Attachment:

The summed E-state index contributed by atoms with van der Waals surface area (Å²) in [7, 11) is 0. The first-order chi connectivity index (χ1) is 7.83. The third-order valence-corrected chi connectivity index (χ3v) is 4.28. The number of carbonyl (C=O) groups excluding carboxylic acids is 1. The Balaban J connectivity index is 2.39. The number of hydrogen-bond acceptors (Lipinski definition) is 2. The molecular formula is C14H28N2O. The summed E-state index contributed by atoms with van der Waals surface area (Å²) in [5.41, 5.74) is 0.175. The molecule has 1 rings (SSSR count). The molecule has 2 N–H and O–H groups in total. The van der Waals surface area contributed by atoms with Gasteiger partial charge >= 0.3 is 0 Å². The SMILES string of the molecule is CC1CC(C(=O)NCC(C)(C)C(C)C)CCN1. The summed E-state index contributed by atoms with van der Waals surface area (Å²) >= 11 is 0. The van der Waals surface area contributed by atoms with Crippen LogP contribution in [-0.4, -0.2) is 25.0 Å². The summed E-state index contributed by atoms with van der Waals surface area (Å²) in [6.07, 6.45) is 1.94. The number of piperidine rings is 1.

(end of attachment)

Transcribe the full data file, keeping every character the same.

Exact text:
The summed E-state index contributed by atoms with van der Waals surface area (Å²) in [7, 11) is 0. The first-order chi connectivity index (χ1) is 7.83. The third-order valence-corrected chi connectivity index (χ3v) is 4.28. The number of carbonyl (C=O) groups excluding carboxylic acids is 1. The Balaban J connectivity index is 2.39. The number of hydrogen-bond acceptors (Lipinski definition) is 2. The molecular formula is C14H28N2O. The summed E-state index contributed by atoms with van der Waals surface area (Å²) in [5.41, 5.74) is 0.175. The molecule has 1 rings (SSSR count). The molecule has 2 N–H and O–H groups in total. The van der Waals surface area contributed by atoms with Gasteiger partial charge >= 0.3 is 0 Å². The SMILES string of the molecule is CC1CC(C(=O)NCC(C)(C)C(C)C)CCN1. The summed E-state index contributed by atoms with van der Waals surface area (Å²) >= 11 is 0. The van der Waals surface area contributed by atoms with Crippen LogP contribution in [-0.4, -0.2) is 25.0 Å². The summed E-state index contributed by atoms with van der Waals surface area (Å²) in [6.07, 6.45) is 1.94. The number of piperidine rings is 1.